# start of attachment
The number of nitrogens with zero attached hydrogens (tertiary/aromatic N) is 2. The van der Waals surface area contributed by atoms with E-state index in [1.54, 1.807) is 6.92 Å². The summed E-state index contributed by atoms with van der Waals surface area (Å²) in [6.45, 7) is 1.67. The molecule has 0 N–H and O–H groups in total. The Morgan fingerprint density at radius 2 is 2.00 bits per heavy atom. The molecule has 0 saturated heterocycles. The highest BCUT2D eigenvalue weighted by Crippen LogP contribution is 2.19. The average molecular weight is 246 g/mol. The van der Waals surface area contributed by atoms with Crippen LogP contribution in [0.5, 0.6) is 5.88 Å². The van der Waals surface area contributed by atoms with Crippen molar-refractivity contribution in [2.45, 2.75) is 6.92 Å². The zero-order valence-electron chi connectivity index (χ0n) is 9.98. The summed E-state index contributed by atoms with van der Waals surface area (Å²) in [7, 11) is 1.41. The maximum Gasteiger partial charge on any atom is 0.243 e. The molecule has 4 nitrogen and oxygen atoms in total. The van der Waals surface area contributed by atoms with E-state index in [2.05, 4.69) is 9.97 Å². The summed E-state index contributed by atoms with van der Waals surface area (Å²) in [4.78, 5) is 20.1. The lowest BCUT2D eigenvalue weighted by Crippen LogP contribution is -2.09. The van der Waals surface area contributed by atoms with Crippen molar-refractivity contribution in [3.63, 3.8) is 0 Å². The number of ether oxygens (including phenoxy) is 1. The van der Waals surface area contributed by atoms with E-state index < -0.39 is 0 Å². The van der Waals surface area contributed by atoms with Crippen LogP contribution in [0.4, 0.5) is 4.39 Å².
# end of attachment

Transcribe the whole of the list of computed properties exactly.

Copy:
The number of nitrogens with zero attached hydrogens (tertiary/aromatic N) is 2. The van der Waals surface area contributed by atoms with E-state index in [1.54, 1.807) is 6.92 Å². The summed E-state index contributed by atoms with van der Waals surface area (Å²) in [6.45, 7) is 1.67. The molecule has 0 N–H and O–H groups in total. The Morgan fingerprint density at radius 2 is 2.00 bits per heavy atom. The molecule has 0 saturated heterocycles. The highest BCUT2D eigenvalue weighted by Crippen LogP contribution is 2.19. The average molecular weight is 246 g/mol. The van der Waals surface area contributed by atoms with Crippen LogP contribution in [0.5, 0.6) is 5.88 Å². The van der Waals surface area contributed by atoms with Crippen molar-refractivity contribution in [2.45, 2.75) is 6.92 Å². The zero-order valence-electron chi connectivity index (χ0n) is 9.98. The summed E-state index contributed by atoms with van der Waals surface area (Å²) in [7, 11) is 1.41. The maximum Gasteiger partial charge on any atom is 0.243 e. The molecule has 4 nitrogen and oxygen atoms in total. The van der Waals surface area contributed by atoms with E-state index in [2.05, 4.69) is 9.97 Å². The summed E-state index contributed by atoms with van der Waals surface area (Å²) in [4.78, 5) is 20.1. The lowest BCUT2D eigenvalue weighted by Crippen LogP contribution is -2.09. The van der Waals surface area contributed by atoms with Crippen molar-refractivity contribution in [3.63, 3.8) is 0 Å². The number of ether oxygens (including phenoxy) is 1. The van der Waals surface area contributed by atoms with E-state index < -0.39 is 0 Å². The van der Waals surface area contributed by atoms with Crippen LogP contribution in [0.4, 0.5) is 4.39 Å².